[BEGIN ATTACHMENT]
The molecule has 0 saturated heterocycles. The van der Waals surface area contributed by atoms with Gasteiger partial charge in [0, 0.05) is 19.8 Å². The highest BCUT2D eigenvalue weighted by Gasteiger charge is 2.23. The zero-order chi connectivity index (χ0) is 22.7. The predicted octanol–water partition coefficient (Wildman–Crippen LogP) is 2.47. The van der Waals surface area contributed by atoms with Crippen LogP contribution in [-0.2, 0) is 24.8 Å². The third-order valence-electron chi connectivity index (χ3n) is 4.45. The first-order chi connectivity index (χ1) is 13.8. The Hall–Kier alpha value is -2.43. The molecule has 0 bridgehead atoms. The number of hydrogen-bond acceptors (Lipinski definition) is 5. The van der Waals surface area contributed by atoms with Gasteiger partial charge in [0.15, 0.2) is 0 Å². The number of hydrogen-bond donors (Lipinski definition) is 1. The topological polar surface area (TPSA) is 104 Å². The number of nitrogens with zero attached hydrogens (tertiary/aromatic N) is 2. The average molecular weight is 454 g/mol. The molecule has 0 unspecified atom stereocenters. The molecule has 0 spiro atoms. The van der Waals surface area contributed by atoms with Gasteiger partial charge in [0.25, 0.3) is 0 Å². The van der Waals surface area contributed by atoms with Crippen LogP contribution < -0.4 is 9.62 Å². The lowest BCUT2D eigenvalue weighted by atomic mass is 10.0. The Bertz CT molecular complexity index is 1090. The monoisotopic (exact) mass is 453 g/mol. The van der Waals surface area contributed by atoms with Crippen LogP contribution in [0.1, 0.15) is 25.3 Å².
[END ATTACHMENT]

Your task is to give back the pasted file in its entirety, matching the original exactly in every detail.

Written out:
The molecule has 0 saturated heterocycles. The van der Waals surface area contributed by atoms with Gasteiger partial charge in [0, 0.05) is 19.8 Å². The highest BCUT2D eigenvalue weighted by Gasteiger charge is 2.23. The zero-order chi connectivity index (χ0) is 22.7. The predicted octanol–water partition coefficient (Wildman–Crippen LogP) is 2.47. The van der Waals surface area contributed by atoms with Crippen LogP contribution in [-0.2, 0) is 24.8 Å². The third-order valence-electron chi connectivity index (χ3n) is 4.45. The first-order chi connectivity index (χ1) is 13.8. The Hall–Kier alpha value is -2.43. The molecule has 0 bridgehead atoms. The number of hydrogen-bond acceptors (Lipinski definition) is 5. The van der Waals surface area contributed by atoms with Gasteiger partial charge in [0.15, 0.2) is 0 Å². The number of hydrogen-bond donors (Lipinski definition) is 1. The topological polar surface area (TPSA) is 104 Å². The number of nitrogens with zero attached hydrogens (tertiary/aromatic N) is 2. The average molecular weight is 454 g/mol. The molecule has 0 unspecified atom stereocenters. The molecule has 0 spiro atoms. The van der Waals surface area contributed by atoms with Gasteiger partial charge in [0.25, 0.3) is 0 Å². The van der Waals surface area contributed by atoms with Crippen LogP contribution < -0.4 is 9.62 Å². The lowest BCUT2D eigenvalue weighted by atomic mass is 10.0. The Bertz CT molecular complexity index is 1090. The monoisotopic (exact) mass is 453 g/mol. The van der Waals surface area contributed by atoms with Crippen LogP contribution in [0.1, 0.15) is 25.3 Å².